Wind & Cranes in Construction
July 29, 2018 | Cranes | Industry News | News | Safety Training
Wind & Cranes in Construction
There are a few keys to remember for safe crane operations and the variable that wind plays, both sustained and gusting, that need to be considered every single day! The following information is general guidelines only on safety precautions that should be considered for crane operations and the effects of wind.
When working in windy conditions, consider the following:
The Load: Every load has its own unique characteristics.
Wind Resistance (SAIL EFFECT)
The shape and size of a load will have a major impact on the stability and the loading of a crane along with the wind speed and direction. This may cause the load to move uncontrolled or the crane to exceed known limits. When lifting, consider the cross section of the load exposed to the wind direction relative to the loads weight. Use tag lines where possible while ensuring the manufacturers guidelines and restrictions on wind speed to crane configuration (which can vary significantly for one crane) are followed.
Weight of the load
If the load is moved/pushed out of radius or side-ways the crane may fail as the manufacturers listed capacities for the crane are exceeded. This may result in structural or tipping failure from side loading of the boom to exceeding the safe working load of the crane.
Typical maximum operating wind speeds are:
Mobile Cranes 9.8 m/s (22 m.p.h.) Beaufort Scale 5
Crawler Cranes 14 m/s (31 m.p.h.) Beaufort Scale 6
Tower Cranes 20 m/s (45 m.p.h.) Beaufort Scale 8
*The following descriptions may be used for the Beaufort Scale values shown below:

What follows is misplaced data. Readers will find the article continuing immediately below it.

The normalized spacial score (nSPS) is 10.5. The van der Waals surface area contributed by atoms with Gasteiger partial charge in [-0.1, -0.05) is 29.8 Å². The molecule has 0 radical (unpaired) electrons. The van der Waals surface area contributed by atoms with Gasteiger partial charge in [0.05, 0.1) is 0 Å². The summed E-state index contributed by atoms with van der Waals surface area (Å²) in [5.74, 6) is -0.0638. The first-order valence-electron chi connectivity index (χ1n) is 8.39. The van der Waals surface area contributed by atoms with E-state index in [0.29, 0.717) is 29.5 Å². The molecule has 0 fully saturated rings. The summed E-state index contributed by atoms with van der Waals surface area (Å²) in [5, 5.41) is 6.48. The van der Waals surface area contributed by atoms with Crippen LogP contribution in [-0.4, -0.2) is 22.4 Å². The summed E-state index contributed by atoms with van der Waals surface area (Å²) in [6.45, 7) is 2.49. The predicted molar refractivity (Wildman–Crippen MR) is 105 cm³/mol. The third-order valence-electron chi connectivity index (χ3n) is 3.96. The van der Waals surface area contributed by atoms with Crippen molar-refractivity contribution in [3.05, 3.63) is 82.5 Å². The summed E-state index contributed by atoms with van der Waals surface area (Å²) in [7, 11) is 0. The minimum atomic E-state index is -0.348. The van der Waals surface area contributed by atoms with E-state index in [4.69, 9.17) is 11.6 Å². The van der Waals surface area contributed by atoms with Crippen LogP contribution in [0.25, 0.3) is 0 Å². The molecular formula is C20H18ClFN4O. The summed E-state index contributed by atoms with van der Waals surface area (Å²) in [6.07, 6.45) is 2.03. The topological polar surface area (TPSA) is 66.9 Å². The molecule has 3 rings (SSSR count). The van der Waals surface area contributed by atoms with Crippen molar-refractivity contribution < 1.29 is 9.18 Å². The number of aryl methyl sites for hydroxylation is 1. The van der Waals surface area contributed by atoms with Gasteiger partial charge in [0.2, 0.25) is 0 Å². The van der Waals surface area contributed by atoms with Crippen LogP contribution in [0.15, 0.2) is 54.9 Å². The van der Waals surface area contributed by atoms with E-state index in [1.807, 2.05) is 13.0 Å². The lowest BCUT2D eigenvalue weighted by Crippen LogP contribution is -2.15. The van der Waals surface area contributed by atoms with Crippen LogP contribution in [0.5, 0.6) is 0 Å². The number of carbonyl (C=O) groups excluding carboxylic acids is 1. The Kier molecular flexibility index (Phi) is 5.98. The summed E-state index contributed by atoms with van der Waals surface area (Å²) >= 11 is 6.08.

Beaufort Scale 5: Fresh Breeze Small trees in leaf begin to sway, crested wavelets form on inland waterways
Beaufort Scale 6: Strong Breeze Large branches in motion, whistling heard in telephone wires, umbrellas used with difficulty
Beaufort Scale 8: Gale Breaks twigs off trees; these winds will generally impedes progress
Every Make and Model of crane has its own limits set by the manufacturer based on the crane and its configuration. There may be limits for setup and for operation specified by the manufacturer. These limits should never be exceeded.
Crane Operators Limit
The Crane Operator is the most experienced person on the crane. The crane operators experience and knowledge of the load and manufacturers specification is crucial. The Crane Operator is also the best person to take into account the wind direction and boom configuration.
For example: Wind forces acting on the rear of the boom can result in decreased forward stability, Wind forces acting on the underside of the boom can result in decreased backward stability, while winds acting on the side of the boom can result in side loading forces leading to structural damage or failure.
The Crane Owners Limits
The crane owner/user of the crane may set limits under their responsibilities for the crane as stated in the applicable ASME and OSHA Regulations. The owner of the equipment is often also the most experienced in the region of operation and limitations set by manufacturer. They know the structural competency of the crane and capability of the operator on the equipment.
The Site Limit
Every jobsite and its layout, as well as its terrain will be different. The owner/prime contractor of the site is often the most experienced person in local conditions and may set a limit on activities based on the site.
The wind speed factors should take into account the speed the wind is gusting to in the area of operation, its frequency and duration.
Always remember that safety should remain as top priority when operations are taking place, do not let schedule or production take the drivers seat in making the decision to proceed when wind or other factors could compromise the situation!
Joe Toth – Author